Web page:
The Apollo astronauts took some of the most famous photos of the 20th century, but to Andy Saunders, they’re not quite good enough. It isn’t the content that bothers him, nor the skill of the cameramen. It’s the image quality he wants to improve.
So he does. From his home in Cheshire, England, where by day he’s a property developer, Saunders pores over NASA photography and video, looking for overlooked scenes and dark corners that might be enhanced to reveal something new—like, for example, a view of Neil Armstrong’s face on the surface of the moon (the Apollo 11 commander was holding the camera most of the time, so most of the iconic shots from that historic mission are of Buzz Aldrin).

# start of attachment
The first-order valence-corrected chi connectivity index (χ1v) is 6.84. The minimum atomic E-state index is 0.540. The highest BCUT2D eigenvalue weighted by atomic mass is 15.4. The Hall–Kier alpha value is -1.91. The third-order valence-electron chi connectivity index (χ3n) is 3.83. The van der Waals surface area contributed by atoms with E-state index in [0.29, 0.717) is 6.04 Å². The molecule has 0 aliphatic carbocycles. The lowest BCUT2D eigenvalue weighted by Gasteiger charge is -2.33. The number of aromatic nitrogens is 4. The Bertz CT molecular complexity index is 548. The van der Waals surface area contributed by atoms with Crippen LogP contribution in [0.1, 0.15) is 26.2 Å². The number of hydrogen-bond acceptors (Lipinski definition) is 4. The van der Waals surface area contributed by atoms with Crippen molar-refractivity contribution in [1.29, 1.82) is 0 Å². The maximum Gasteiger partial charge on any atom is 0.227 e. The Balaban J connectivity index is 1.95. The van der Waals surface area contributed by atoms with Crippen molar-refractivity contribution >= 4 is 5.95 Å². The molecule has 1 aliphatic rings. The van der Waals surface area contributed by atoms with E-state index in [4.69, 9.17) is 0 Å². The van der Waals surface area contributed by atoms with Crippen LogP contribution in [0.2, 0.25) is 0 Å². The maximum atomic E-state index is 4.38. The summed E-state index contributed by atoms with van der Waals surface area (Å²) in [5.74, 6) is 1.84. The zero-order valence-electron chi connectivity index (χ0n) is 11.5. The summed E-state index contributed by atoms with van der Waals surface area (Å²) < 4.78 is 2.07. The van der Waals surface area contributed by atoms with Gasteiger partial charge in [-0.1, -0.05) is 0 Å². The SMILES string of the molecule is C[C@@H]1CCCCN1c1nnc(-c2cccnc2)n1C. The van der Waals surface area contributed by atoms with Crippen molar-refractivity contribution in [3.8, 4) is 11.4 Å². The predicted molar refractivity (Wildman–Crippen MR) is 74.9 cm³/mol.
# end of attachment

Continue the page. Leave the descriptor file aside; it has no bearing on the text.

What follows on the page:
With next week’s anniversary of Apollo 13 in mind, Saunders has been at it again, inspecting 16-millimeter footage from that ill-fated mission, combining movie frames and digitally improving the images to produce unfamiliar scenes, like the view above of Jim Lovell selecting music on a portable player during the flight. Below are some of Saunders’ enhanced images, with his commentary.